How Your Childhood Shapes Your Personality
There’s new biography about the leader of Germany, Angela Merkel, called The Chancellor. It covers her tenure, her historic mark on Germany and the world, and also her childhood.
Specifically, the author shares Merkel’s childhood of growing up in East Germany. She was the daughter of a pastor in an atheist state, so she “learned to keep her own counsel, to trust very few people and to call no attention to herself very early.” (From the authors interview on NPR.)
The interview continued, “These were all very useful skills as she made her way in German political life. She’s a woman who really, to this day, has an air of mystery and an almost impenetrable wall around her private life, which you can trace to her East German roots.”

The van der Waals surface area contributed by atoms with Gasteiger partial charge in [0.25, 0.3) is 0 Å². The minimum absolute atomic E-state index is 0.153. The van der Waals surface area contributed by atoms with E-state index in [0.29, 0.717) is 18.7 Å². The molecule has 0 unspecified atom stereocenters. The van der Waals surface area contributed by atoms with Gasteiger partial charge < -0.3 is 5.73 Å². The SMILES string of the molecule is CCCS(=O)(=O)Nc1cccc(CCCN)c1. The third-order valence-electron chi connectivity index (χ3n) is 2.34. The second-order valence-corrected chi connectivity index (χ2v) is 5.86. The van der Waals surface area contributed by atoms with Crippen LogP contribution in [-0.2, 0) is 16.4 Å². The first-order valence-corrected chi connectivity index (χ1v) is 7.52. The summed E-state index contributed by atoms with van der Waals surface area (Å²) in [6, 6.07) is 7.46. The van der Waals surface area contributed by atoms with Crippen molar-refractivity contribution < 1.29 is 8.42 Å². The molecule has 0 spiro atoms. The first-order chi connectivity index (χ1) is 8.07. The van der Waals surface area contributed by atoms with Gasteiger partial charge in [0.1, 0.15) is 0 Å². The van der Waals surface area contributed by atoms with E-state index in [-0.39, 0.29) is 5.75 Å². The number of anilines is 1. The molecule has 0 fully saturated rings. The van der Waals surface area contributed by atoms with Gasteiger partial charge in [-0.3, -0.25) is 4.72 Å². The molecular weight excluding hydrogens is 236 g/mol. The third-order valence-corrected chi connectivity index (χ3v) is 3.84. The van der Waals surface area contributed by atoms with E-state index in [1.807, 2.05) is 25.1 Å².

This begs the question:
How does our childhood form our leadership style? And personality (the way we think, emote, behave)?”
Personally, my childhood, although filled with love and meaning, gave me the opportunity to navigate conflict — daily. One of the reasons I choose to be a peacemaker and volunteer mediator.
With that, here are some questions to ponder:
- What were the circumstances of your childhood?
- How do you choose to interpret them?
- How have they shaped your leadership style and personality?
How will you use these skills to create positive impact in the world today?